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  • Title: Henry VI, Part 2 (Quarto 1, 1594)

  • Copyright Internet Shakespeare Editions. This text may be freely used for educational, non-proift purposes; for all other uses contact the Coordinating Editor.
    Author: William Shakespeare
    Not Peer Reviewed

    Henry VI, Part 2 (Quarto 1, 1594)

    Alarmes to the battaile, and then enter the Duke of Somerset
    3288.1 and Richard fighting, and Richard kils him vnder the signe of
    the Castle in saint Albones.
    Rich. So Lie thou there, and breathe thy last.
    3289.1Whats here, the signe of the Castle?
    Then the prophesie is come to passe,
    H2 For
    The first part of the contention of the two famous
    For Somerset was forewarned of Castles,
    The which he alwaies did obserue.
    3290And now behold, vnder a paltry Ale-house signe,
    The Castle in saint Albones,
    Somerset hath made the Wissard famous by his death.
    Alarme again, and enter the Earle of
    3218.1Warwicke alone.
    VVar. Clifford of Comberland, tis Warwicke calles,
    3220And if thou doest not hide thee from the Beare,
    Now whilst the angry Trompets sound Alarmes,
    And dead mens cries do fill the emptie aire:
    Clifford I say, come forth and fight with me,
    Proud Northerne Lord, Clifford of Comberland,
    3225Warwicke is hoarse with calling thee to Armes.
    3225.1Clifford speakes within.
    Warwicke stand still, and view the way that Clifford hewes with
    his murthering Curtelaxe, through the fainting troopes to finde
    thee out.
    3225.5Warwicke stand still, and stir not till I come.
    Enter Yorke.
    VVar. How now my Lord, what a foote?
    3227.1Who kild your horse?
    Yorke. The deadly hand of Clifford. Noble Lord,
    3228.1Fiue horse this day slaine vnder me,
    And yet braue Warwicke I remaine aliue,
    But I did kill his horse he lou'd so well,
    The boniest gray that ere was bred in North.
    Enter Clifford, and Warwicke offers to
    3232.1fight with him.
    Hold Warwicke, and seeke thee out some other chase,
    3235My selfe will hunt this deare to death.
    VVar. Braue Lord, tis for a Crowne thou fights,
    Clifford farewell, as I entend to prosper well to day,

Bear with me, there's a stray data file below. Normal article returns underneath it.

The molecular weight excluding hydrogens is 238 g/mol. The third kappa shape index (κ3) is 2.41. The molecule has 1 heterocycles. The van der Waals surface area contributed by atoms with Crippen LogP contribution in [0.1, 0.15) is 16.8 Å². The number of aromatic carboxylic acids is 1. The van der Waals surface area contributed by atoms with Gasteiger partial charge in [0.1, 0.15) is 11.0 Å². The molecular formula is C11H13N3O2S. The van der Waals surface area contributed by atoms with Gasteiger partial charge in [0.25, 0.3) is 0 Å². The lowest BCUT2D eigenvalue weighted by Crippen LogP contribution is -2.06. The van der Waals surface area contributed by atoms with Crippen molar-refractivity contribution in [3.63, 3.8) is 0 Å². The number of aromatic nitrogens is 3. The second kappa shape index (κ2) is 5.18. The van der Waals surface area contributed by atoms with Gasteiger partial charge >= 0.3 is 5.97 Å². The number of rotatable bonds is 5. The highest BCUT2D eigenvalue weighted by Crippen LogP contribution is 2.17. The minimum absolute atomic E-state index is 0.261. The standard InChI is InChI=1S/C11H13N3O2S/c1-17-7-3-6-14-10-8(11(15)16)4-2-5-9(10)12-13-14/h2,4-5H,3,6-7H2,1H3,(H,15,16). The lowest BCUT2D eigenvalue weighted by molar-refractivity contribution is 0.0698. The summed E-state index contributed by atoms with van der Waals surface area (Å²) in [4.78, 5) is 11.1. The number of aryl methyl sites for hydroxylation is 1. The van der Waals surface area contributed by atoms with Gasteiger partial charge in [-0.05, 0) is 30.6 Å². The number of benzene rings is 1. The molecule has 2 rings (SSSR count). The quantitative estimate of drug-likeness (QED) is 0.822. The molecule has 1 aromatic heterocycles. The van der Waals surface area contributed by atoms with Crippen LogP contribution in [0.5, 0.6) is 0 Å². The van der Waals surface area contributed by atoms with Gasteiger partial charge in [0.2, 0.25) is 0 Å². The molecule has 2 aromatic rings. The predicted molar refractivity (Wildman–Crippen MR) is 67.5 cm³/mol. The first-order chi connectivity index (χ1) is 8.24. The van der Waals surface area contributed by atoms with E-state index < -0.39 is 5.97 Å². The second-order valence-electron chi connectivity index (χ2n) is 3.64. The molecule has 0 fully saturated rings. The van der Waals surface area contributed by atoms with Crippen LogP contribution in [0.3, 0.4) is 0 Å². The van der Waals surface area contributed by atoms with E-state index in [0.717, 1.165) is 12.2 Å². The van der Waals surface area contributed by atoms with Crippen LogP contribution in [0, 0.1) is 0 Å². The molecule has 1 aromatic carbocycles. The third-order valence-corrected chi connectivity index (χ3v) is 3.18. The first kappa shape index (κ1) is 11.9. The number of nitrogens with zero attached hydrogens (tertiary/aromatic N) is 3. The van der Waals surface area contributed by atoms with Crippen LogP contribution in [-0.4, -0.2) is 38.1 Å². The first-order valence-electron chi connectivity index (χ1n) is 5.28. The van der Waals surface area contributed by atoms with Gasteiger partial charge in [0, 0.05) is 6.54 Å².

It grieues my soule to leaue thee vnassaild.
    3238.1Exet VVarwicke.
    Yorke. Now Clifford, since we are singled here alone,
    Houses, of Yorke and Lancaster.
    Be this the day of doome to one of vs,
    For now my heart hath sworne immortall hate
    3242.1To thee and all the house of Lancaster.
    Cliffood. And here I stand, and pitch my foot to thine,
    3247.1Vowing neuer to stir, till thou or I be slaine.
    For neuer shall my heart be safe at rest,
    Till I haue spoyld the hatefull house of Yorke.
    Alarmes, and they fight, and Yorke kils Clifford.
    3250Yorke. Now Lancaster sit sure, thy sinowes shrinke,
    Come fearefull Henry grouelling on thy face,
    3251.1Yeeld vp thy Crowne vnto the Prince of Yorke.
    Exet Yorke.
    Alarmes, then enter yoong Clifford alone.
    3252.1Yoong Clifford. Father of Comberland,
    Where may I seeke my aged father forth?
    O! dismall sight, see where he breathlesse lies,
    All smeard and weltred in his luke-warme blood,
    3272.1Ah, aged pillar of all Comberlands true house,
    Sweete father, to thy murthred ghoast I sweare,
    Immortall hate vnto the house of Yorke,
    Nor neuer shall I sleepe secure one night,
    3275Till I haue furiously reuengde thy death,
    And left not one of them to breath on earth.
    3282.1He takes him vp on his backe.
    And thus as old Ankyses sonne did beare
    3284.1His aged father on his manly backe,
    And fought with him against the bloodie Greeks,
    3285Euen so will I. But staie, heres one of them,
    3285.1To whom my soule hath sworne immortall hate.
    Enter Richard, and then Clifford laies downe his father,
    fights with him, and Richard flies away againe.
    Out crooktbacke villaine, get thee from my sight,
    3285.5But I will after thee, and once againe
    When I haue borne my father to his Tent,
    Ile trie my fortune better with thee yet.
    Exet yoong Clifford with his
    H3 Alarmes,
    The first part of the contention of the two famous
    3318.1Alarmes againe, and then enter three or foure, bearing the Duke
    of Buckingham wounded to his Tent.
    Alarmes still, and then enter the King and Queene.
    Queene. Avvay my Lord, and flie to London straight,
    3297.1Make hast, for vengeance comes along vvith them,
    Come stand not to expostulate, lets go.
    King. Come then faire Queene to London let vs hast,
    3298.1And sommon a Parlament vvith speede,
    To stop the fury of these dyre euents.
    Exet King and Queene.